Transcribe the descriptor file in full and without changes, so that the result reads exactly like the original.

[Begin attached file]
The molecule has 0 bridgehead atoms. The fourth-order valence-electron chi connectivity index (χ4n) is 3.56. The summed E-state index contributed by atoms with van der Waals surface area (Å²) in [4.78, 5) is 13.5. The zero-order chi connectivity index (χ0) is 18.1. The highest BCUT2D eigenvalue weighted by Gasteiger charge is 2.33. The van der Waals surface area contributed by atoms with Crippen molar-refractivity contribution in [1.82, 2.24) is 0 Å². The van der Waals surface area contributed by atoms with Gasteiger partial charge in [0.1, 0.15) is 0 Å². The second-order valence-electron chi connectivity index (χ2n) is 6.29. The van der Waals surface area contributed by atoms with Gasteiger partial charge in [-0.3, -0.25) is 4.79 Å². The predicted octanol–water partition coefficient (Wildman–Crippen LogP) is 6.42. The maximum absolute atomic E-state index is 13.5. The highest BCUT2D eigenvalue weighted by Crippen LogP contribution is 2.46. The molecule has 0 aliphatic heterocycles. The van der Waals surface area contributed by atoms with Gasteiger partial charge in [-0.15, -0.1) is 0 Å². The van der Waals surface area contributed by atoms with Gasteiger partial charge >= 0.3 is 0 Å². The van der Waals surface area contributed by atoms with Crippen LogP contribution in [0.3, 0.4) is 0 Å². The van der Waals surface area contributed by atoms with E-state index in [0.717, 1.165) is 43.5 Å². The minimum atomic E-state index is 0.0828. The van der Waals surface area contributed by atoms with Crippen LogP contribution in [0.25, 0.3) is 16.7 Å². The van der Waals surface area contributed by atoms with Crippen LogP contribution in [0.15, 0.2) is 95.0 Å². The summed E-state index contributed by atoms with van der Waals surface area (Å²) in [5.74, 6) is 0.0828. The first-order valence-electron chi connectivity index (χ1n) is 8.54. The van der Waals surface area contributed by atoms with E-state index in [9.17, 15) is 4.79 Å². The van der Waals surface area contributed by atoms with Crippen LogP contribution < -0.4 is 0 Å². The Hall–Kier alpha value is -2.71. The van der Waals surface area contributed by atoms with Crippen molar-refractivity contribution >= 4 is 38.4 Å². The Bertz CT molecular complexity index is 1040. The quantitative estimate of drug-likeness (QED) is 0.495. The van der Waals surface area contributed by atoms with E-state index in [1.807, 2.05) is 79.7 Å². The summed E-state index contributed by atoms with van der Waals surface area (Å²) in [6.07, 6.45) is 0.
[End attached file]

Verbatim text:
The molecule has 0 bridgehead atoms. The fourth-order valence-electron chi connectivity index (χ4n) is 3.56. The summed E-state index contributed by atoms with van der Waals surface area (Å²) in [4.78, 5) is 13.5. The zero-order chi connectivity index (χ0) is 18.1. The highest BCUT2D eigenvalue weighted by Gasteiger charge is 2.33. The van der Waals surface area contributed by atoms with Crippen molar-refractivity contribution in [1.82, 2.24) is 0 Å². The van der Waals surface area contributed by atoms with Gasteiger partial charge in [0.1, 0.15) is 0 Å². The second-order valence-electron chi connectivity index (χ2n) is 6.29. The van der Waals surface area contributed by atoms with Gasteiger partial charge in [-0.3, -0.25) is 4.79 Å². The predicted octanol–water partition coefficient (Wildman–Crippen LogP) is 6.42. The maximum absolute atomic E-state index is 13.5. The highest BCUT2D eigenvalue weighted by Crippen LogP contribution is 2.46. The molecule has 0 aliphatic heterocycles. The van der Waals surface area contributed by atoms with Gasteiger partial charge in [-0.15, -0.1) is 0 Å². The van der Waals surface area contributed by atoms with Gasteiger partial charge >= 0.3 is 0 Å². The van der Waals surface area contributed by atoms with Crippen LogP contribution in [0.3, 0.4) is 0 Å². The van der Waals surface area contributed by atoms with E-state index in [0.717, 1.165) is 43.5 Å². The minimum atomic E-state index is 0.0828. The van der Waals surface area contributed by atoms with Crippen LogP contribution in [0.25, 0.3) is 16.7 Å². The van der Waals surface area contributed by atoms with Crippen LogP contribution in [0.15, 0.2) is 95.0 Å². The summed E-state index contributed by atoms with van der Waals surface area (Å²) in [5.74, 6) is 0.0828. The first-order valence-electron chi connectivity index (χ1n) is 8.54. The van der Waals surface area contributed by atoms with E-state index in [9.17, 15) is 4.79 Å². The van der Waals surface area contributed by atoms with Crippen LogP contribution < -0.4 is 0 Å². The Hall–Kier alpha value is -2.71. The van der Waals surface area contributed by atoms with Crippen molar-refractivity contribution >= 4 is 38.4 Å². The Bertz CT molecular complexity index is 1040. The quantitative estimate of drug-likeness (QED) is 0.495. The van der Waals surface area contributed by atoms with E-state index in [1.807, 2.05) is 79.7 Å². The summed E-state index contributed by atoms with van der Waals surface area (Å²) in [6.07, 6.45) is 0.